While they would be allowed to continue to use their property for RVs, they would be required to practice mandatory evacuation within 48 hours of a county declaration of local state of emergency for either wind, storm or flood events.

According to Bailey, 55 of these grandfathered owners failed to comply with the evacuation order.

“We visited 356 properties for RVs from county line to county line, as you said, and we came up with a total of 107 that did not comply,” he said. “And out of those 107, 55 are in your RV restrictive zone.”

“… So, our recommendation would be that every one of the 107 receive a fine of up to $500 and everyone inside of the RV restrictive zone get a one-time warning letter, this time, (informing them their grandfather status may be revoked upon a second infraction).”

According to county officials, some of their “leniency” in these circumstances is the result of what they said have been valid criticisms of the legislation’s clarity in these circumstances.

The county issued their mandatory evacuation order about 36 hours before Idalia made landfall on Wednesday morning, which some RV owners have pointed out is within the 48-hour time frame allowed in the ordinance.

However, according to County Administrator Michael Hammond, any emergency order issued by the county supersedes existing county law.

“We’ve got two different ordinances (at play here), and there was a lot of confusion,” Hammond said. “The RV ordinance says 48 hours, which is not reasonable, especially when you have a fast-moving storm like this. The emergency ordinance supersedes the RV ordinance.”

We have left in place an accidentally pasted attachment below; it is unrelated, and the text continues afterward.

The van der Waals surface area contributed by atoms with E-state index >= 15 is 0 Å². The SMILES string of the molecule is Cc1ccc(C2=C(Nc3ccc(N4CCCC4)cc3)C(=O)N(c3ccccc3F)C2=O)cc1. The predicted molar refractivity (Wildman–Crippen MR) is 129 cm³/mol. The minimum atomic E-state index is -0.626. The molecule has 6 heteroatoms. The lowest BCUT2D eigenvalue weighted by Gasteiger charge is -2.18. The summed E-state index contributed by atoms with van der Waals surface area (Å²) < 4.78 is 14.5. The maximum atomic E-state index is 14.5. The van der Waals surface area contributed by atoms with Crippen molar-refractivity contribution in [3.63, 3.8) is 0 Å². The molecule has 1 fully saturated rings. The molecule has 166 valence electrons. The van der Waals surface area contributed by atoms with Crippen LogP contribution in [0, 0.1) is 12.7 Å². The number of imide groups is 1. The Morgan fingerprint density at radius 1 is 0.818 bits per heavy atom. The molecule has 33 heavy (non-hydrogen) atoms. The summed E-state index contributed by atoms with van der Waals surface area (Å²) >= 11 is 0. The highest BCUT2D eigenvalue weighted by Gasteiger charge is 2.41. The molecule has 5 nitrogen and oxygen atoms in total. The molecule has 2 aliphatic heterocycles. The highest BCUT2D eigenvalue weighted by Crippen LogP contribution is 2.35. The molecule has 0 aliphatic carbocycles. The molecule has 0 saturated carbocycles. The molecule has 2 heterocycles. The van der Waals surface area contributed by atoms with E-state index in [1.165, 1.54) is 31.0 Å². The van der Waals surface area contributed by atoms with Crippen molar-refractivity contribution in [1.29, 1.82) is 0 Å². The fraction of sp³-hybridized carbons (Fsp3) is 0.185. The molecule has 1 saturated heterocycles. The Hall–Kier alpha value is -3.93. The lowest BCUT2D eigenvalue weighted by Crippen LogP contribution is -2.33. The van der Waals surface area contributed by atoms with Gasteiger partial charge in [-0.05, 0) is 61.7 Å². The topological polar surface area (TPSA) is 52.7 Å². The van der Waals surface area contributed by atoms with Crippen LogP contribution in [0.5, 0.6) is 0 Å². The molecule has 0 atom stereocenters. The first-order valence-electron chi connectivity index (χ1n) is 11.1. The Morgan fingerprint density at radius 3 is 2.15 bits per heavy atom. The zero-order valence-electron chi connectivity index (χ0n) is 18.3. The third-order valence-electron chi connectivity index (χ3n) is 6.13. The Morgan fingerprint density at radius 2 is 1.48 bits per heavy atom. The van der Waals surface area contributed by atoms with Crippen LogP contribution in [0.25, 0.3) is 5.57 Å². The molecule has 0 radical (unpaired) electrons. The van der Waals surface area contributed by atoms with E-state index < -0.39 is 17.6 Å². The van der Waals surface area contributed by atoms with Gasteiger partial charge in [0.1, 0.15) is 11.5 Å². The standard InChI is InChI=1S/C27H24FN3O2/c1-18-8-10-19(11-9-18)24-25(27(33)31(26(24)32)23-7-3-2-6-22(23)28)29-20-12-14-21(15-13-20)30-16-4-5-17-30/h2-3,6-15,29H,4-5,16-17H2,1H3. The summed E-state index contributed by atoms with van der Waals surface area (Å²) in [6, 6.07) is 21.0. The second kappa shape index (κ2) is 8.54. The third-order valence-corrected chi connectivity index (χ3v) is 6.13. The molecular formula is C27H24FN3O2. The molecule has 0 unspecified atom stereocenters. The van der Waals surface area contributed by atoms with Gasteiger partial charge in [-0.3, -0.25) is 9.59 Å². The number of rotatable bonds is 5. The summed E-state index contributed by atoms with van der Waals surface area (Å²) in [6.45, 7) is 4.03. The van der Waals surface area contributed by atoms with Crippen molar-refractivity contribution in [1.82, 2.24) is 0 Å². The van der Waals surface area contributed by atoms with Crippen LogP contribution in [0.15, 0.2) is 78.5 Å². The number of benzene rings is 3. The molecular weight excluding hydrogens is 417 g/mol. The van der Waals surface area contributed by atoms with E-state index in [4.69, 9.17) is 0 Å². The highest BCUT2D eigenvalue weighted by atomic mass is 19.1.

“… But, being fair, we tried to wait as long as we could because we don’t want to inconvenience people, and, I mean, this caused a lot of folks to be inconvenienced… We didn’t do this because we wanted to. We did this because we saw what happened the last time, and had it wobbled just a little bit more our way, we would be in the same position they are in Perry and Horseshoe Beach and some of those other areas.”

Following the presentations by Bailey and other county officials, Chairman of the Board Sandy Quinn opened up the matter for public comment, of which there was none.

Then, the commissioners voted four to five to issue the warnings and the $250 fine, which under law could be no higher than $500. Commissioner David Rich opposed the motion, voicing his opposition to the RV ordinance, which he voted against passing in 2021.

Meet the Editor

David Adlerstein, The Apalachicola Times’ digital editor, started with the news outlet in January 2002 as a reporter.

Prior to then, David Adlerstein began as a newspaperman with a small Boston weekly, after graduating magna cum laude from Brandeis University in Waltham, Massachusetts. He later edited the weekly Bellville Times, and as business reporter for the daily Marion Star, both not far from his hometown of Columbus, Ohio.

In 1995, he moved to South Florida, and worked as a business reporter and editor of Medical Business newspaper. In Jan. 2002, he began with the Apalachicola Times, first as reporter and later as editor, and in Oct. 2020, also began editing the Port St. Joe Star.

Wendy Weitzel The Star Digital Editor